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Gordon, Janet Isabel (Jean) (1913–2011)

by Malcolm Brown

The first female member of the Sydney Stock Exchange, Jean Gordon, had no idea when she set out in her working life as an ''office junior'' that she would create history.

The stock exchange had been going for 104 years without female participation. Gordon became only the second woman to become a member of a stock exchange in the country. Her professional impetus probably came with World War II, when she enlisted in Women's Australian National Service. She was then commissioned in the Women's Australian Auxiliary Air Force and served as a cipher officer at the RAAF navigation and flying school in Melbourne.

Having responsibilities and addressing them, she was more ambitious when she demobilised and decided to study accountancy. That led her into stockbroking, though she found herself a ''lone woman''. Her career path led her to membership of the exchange, where her ''feel'' for finance continued to help with her most memorable achievements.

Janet Isabel (''Jean'') Gordon was born on April 11, 1913, daughter of a school master, John Gordon, and Elizabeth (nee Hickson). With three children in the family, the parents moved where John's appointments took him. She started her schooling at Baw Baw, west of Goulburn. Each morning John would take her and her brother on a pushbike four kilometres along a dusty road to the school. The family moved to Collie, in the state's west, and later to Fassifern, near Lake Macquarie on the Central Coast. She went to Newcastle Domestic High School and at the age of 16, having been steered away from her early inclination towards graphic art, became an office worker with a wholesale meat supplier and exporter.

In her war service, Gordon got a special thrill one day when she deciphered a message others had found too hard to read. She found it was a personal message from Winston Churchill to General Douglas Macarthur, thanking him for his support in recent campaigns. The message was passed on to Macarthur.

Gordon qualified in accountancy in 1959 and became an associate of the Australian Society of Accountants. She also joined the Women's Accountants Group, serving as its chairperson.

She held a representative position on the NSW Council of the Australian Society of Accountants. Gordon became more oriented towards research investments analysis and from there it was only a small step towards stockbroking.

Gordon worked for stockbrokers Tonkin and Plasto, then William Tilley, Hudson, Evans and Co, and became office manager for John Tonkin. After a long time in office management, Gordon transferred to full-time research. She worked in the research department of Neil & Patridge, where her work entailed intense study of all aspects of sharemarket activity. She said later: ''To me, this was the very essence of stockbroking and my interest was insatiable.''

In 1967, she became associated with John Sweeney, when he opened his stockbroking firm. She was then Sydney's lone female stockbroker. In 1965, Gordon attended as the one-woman delegate from the business world at an Investment in Australia Symposium in Melbourne. In 1970, she was given a tour of the New York Stock Exchange by Merrill Lynch.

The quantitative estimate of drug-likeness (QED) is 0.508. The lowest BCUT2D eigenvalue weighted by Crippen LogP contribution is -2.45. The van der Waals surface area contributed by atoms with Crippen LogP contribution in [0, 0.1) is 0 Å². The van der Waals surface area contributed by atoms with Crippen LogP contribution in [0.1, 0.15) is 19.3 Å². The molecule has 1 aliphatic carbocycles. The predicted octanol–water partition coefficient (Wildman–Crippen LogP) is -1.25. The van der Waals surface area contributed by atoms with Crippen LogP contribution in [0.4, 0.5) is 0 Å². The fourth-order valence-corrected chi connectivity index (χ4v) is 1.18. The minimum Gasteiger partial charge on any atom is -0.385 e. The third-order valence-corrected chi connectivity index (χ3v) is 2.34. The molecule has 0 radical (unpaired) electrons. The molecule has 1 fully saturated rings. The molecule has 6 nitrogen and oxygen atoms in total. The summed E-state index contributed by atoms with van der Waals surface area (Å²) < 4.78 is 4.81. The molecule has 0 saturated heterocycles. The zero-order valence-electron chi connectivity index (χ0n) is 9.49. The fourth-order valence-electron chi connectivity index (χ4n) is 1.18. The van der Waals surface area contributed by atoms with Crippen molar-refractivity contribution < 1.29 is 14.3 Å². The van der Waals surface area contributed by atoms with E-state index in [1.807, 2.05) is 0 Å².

Gordon was aware of a bias against women. When John Sweeney Partners offered partnerships to ''two men half my age and not so qualified'', she felt enough was enough. ''I decided it was time I pressed for a similar opportunity,'' she said.

In 1973, Sweeneys gave her a partnership. In 1975, she bought a seat on the Sydney Stock Exchange. She was breaking through barriers. Eight years before, the London Stock Exchange had voted against admitting women members.

Gordon said the trading floor was ''a noisy, aggressive place. Not that a woman can't be aggressive and still not forget she is a woman. But my advice to a young woman in business is to forget she is a woman. You have a job and you set out to do it to the best of your ability. An efficient, strong and dependable character is necessary for any woman in business''. Gordon continued in her partnership with Sweeneys until 1980, when she became an individual member of the exchange. She remained in practice as a private client adviser in association with K. J. Polkinghorne and Co until 1984.

In retirement, Gordon attended the Art School of the NSW Royal Art Society. She made good progress and had the thrill of being adjudged champion in the artwork section of the Berry Show. Her paintings were exhibited and sold at several art shows and she donated many works to charities. She had other involvement with Zonta International, a service club similar to Rotary. Living in the southern highlands, she played the organ at St Andrews Presbyterian Church, Moss Vale. She was described as having a ''touch'' for music, a ''flair'' for art and a ''feel'' for finance.

Jean Gordon died on July 12 at Bundanoon. Having not married, Gordon took a great interest in her nieces and nephews and their children. She is survived by a nephew, Robert Gordon, and his wife, Julie, and niece Jan Finlayson and husband Tom, and great nephews and nieces and their families.

Original publication

  • Sydney Morning Herald, 3 September 2011

Citation details

Malcolm Brown, 'Gordon, Janet Isabel (Jean) (1913–2011)', Obituaries Australia, National Centre of Biography, Australian National University, http://oa.anu.edu.au/obituary/gordon-janet-isabel-jean-16822/text28716, accessed 23 September 2019.

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